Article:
Five or six hours of presentations were mounted to inform the negotiators. These included some specifically from the ICT sector. The Fair Deal NZ Coalition had a separate lunch with negotiators, at which several five-minute presentations were given.
Don Christie, primarily representing NZRise, but also the open source movement, says the atmosphere was positive, but because of the continuing secrecy surrounding the negotiations, it is hard to say what practical effect the meetings had.
Negotiators professed a desire to "align" the legal frameworks of participating nations, while according respect to each country's individual legal systems, "but they kept saying 'it's complicated'," Christie says.
Discussions on the intellectual property chapter of TPPA were well-attended, he says. "I talked about the specific needs of SMEs, who will benefit from a more flexible IP regime." He also addressed the question of technological protection mechanisms to guard copyright material and the sanctions that TPPA might put in place against circumventing such mechanisms.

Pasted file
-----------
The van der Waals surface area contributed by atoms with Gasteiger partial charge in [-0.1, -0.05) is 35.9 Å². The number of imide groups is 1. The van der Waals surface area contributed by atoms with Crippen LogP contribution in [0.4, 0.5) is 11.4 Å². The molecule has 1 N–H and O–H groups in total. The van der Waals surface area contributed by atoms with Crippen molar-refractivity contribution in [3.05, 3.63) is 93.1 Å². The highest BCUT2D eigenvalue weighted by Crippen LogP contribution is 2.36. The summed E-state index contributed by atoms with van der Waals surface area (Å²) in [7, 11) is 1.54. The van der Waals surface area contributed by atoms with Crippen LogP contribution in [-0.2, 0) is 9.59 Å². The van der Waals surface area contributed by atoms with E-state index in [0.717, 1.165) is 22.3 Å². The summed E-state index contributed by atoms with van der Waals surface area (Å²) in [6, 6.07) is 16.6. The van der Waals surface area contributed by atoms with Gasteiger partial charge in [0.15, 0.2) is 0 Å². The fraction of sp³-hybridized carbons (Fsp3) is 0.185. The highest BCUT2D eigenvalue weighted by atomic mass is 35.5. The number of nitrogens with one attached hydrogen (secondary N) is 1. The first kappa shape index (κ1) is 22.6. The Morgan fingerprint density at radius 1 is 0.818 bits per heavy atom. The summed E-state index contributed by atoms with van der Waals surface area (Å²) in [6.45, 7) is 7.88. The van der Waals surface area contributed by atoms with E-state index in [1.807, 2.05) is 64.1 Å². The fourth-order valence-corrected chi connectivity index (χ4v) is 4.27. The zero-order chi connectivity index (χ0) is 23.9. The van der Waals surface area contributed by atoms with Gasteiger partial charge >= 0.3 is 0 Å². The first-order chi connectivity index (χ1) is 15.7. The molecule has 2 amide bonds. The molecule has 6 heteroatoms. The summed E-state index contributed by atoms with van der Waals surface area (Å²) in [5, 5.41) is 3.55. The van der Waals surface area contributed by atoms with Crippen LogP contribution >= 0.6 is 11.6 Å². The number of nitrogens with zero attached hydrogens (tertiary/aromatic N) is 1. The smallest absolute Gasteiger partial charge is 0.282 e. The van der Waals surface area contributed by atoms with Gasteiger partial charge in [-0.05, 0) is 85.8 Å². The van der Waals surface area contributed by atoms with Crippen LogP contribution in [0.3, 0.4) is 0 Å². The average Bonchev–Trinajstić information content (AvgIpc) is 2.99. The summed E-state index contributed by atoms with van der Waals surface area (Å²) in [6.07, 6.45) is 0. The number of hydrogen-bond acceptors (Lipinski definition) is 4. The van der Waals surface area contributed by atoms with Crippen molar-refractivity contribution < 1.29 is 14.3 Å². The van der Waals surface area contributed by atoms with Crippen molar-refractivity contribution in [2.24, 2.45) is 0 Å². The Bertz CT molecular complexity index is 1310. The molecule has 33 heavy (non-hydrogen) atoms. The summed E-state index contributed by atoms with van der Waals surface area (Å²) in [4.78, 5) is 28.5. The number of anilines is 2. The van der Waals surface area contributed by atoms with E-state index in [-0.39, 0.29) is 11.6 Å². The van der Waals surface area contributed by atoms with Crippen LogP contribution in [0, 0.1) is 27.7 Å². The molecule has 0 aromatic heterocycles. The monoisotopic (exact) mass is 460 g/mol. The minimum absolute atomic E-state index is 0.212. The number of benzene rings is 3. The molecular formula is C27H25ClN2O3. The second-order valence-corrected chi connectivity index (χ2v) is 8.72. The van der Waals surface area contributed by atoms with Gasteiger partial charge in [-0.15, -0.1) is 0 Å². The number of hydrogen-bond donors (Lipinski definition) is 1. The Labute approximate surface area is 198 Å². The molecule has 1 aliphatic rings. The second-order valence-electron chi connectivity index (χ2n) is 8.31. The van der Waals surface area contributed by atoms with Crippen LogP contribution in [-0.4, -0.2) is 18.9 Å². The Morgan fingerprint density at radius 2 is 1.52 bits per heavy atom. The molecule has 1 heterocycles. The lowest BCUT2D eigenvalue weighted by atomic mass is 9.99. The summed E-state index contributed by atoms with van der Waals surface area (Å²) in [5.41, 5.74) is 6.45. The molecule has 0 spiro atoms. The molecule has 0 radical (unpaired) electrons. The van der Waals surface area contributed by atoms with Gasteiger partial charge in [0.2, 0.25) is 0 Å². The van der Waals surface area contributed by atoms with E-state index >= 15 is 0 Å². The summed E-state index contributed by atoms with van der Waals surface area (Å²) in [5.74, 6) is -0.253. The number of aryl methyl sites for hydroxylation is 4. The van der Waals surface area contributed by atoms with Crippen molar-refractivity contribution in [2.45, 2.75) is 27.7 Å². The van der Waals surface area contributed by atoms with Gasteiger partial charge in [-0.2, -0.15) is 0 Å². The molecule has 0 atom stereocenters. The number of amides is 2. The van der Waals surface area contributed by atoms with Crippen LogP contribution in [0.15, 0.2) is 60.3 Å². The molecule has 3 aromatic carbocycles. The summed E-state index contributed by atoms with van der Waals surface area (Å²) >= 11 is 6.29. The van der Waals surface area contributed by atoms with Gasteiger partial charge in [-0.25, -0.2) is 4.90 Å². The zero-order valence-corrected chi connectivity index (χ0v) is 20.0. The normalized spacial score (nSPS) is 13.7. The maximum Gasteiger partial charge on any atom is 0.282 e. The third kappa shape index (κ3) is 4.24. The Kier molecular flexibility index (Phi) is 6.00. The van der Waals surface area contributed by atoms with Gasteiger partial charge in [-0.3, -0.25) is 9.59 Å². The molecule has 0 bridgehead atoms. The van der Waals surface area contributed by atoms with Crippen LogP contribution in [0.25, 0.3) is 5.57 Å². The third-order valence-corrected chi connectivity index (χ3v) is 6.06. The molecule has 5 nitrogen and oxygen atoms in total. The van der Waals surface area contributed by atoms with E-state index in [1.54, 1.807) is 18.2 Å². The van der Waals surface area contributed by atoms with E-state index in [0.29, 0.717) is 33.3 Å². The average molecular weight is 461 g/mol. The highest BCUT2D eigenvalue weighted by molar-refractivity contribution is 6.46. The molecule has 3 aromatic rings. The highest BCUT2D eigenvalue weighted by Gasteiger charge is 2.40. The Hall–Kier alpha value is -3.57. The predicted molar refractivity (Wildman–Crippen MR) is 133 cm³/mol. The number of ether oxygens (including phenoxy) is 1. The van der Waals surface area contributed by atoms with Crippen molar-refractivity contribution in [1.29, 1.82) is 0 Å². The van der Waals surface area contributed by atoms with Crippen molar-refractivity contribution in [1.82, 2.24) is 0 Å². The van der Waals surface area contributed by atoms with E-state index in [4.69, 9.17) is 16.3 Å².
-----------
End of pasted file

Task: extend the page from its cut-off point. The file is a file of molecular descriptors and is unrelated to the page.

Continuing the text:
Under too strict a TPM regime, an attempt to run an alternative security scheme to Microsoft's Secure Boot under Windows 8, for example, might be construed as such an illegal circumvention, he suggests.